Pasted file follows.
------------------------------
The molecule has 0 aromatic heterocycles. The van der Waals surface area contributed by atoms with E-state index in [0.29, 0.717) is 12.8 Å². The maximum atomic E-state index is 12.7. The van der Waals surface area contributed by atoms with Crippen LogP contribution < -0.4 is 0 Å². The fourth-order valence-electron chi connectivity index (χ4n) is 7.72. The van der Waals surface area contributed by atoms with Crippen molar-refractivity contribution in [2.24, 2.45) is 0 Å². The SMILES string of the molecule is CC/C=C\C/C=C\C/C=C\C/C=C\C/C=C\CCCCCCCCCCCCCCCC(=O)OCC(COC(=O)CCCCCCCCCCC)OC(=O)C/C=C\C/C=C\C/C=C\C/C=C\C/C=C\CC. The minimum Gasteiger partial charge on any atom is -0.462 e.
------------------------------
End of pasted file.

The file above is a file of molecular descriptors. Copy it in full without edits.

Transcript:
The molecule has 0 aromatic heterocycles. The van der Waals surface area contributed by atoms with E-state index in [0.29, 0.717) is 12.8 Å². The maximum atomic E-state index is 12.7. The van der Waals surface area contributed by atoms with Crippen LogP contribution < -0.4 is 0 Å². The fourth-order valence-electron chi connectivity index (χ4n) is 7.72. The van der Waals surface area contributed by atoms with Crippen molar-refractivity contribution in [2.24, 2.45) is 0 Å². The SMILES string of the molecule is CC/C=C\C/C=C\C/C=C\C/C=C\C/C=C\CCCCCCCCCCCCCCCC(=O)OCC(COC(=O)CCCCCCCCCCC)OC(=O)C/C=C\C/C=C\C/C=C\C/C=C\C/C=C\CC. The minimum Gasteiger partial charge on any atom is -0.462 e.